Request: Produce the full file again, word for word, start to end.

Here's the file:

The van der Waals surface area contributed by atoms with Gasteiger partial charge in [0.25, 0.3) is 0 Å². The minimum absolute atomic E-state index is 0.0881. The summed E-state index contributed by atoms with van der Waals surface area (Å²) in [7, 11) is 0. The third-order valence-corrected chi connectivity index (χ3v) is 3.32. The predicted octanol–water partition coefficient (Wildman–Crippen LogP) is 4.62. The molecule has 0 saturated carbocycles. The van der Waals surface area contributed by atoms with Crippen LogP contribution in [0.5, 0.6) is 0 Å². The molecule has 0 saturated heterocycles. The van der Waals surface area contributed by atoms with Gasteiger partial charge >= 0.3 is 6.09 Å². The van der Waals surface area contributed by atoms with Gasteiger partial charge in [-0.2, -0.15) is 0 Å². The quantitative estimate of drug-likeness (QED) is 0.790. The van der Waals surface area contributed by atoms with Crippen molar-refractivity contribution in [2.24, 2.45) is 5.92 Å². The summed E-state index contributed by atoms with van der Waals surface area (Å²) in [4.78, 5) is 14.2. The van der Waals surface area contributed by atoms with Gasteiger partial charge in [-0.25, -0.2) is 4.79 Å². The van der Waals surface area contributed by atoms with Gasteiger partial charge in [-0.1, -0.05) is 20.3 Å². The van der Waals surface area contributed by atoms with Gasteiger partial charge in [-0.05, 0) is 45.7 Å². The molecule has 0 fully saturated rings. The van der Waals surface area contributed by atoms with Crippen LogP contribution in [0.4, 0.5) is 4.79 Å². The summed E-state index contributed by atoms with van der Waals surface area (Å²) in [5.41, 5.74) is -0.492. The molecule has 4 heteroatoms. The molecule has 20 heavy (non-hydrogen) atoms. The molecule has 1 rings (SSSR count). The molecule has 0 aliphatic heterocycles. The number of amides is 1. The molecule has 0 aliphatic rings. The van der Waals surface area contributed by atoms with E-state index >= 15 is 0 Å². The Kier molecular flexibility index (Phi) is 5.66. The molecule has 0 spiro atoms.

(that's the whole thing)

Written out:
The van der Waals surface area contributed by atoms with Gasteiger partial charge in [0.25, 0.3) is 0 Å². The minimum absolute atomic E-state index is 0.0881. The summed E-state index contributed by atoms with van der Waals surface area (Å²) in [7, 11) is 0. The third-order valence-corrected chi connectivity index (χ3v) is 3.32. The predicted octanol–water partition coefficient (Wildman–Crippen LogP) is 4.62. The molecule has 0 saturated carbocycles. The van der Waals surface area contributed by atoms with Crippen LogP contribution in [0.5, 0.6) is 0 Å². The molecule has 0 saturated heterocycles. The van der Waals surface area contributed by atoms with Gasteiger partial charge >= 0.3 is 6.09 Å². The van der Waals surface area contributed by atoms with Gasteiger partial charge in [-0.2, -0.15) is 0 Å². The quantitative estimate of drug-likeness (QED) is 0.790. The van der Waals surface area contributed by atoms with Crippen molar-refractivity contribution in [2.24, 2.45) is 5.92 Å². The summed E-state index contributed by atoms with van der Waals surface area (Å²) in [4.78, 5) is 14.2. The van der Waals surface area contributed by atoms with Gasteiger partial charge in [-0.25, -0.2) is 4.79 Å². The van der Waals surface area contributed by atoms with Gasteiger partial charge in [-0.1, -0.05) is 20.3 Å². The van der Waals surface area contributed by atoms with Gasteiger partial charge in [-0.05, 0) is 45.7 Å². The molecule has 0 fully saturated rings. The van der Waals surface area contributed by atoms with Crippen LogP contribution in [0.4, 0.5) is 4.79 Å². The summed E-state index contributed by atoms with van der Waals surface area (Å²) in [5.41, 5.74) is -0.492. The molecule has 4 heteroatoms. The molecule has 20 heavy (non-hydrogen) atoms. The molecule has 1 rings (SSSR count). The molecule has 0 aliphatic heterocycles. The number of amides is 1. The molecule has 0 aliphatic rings. The van der Waals surface area contributed by atoms with E-state index >= 15 is 0 Å². The Kier molecular flexibility index (Phi) is 5.66. The molecule has 0 spiro atoms.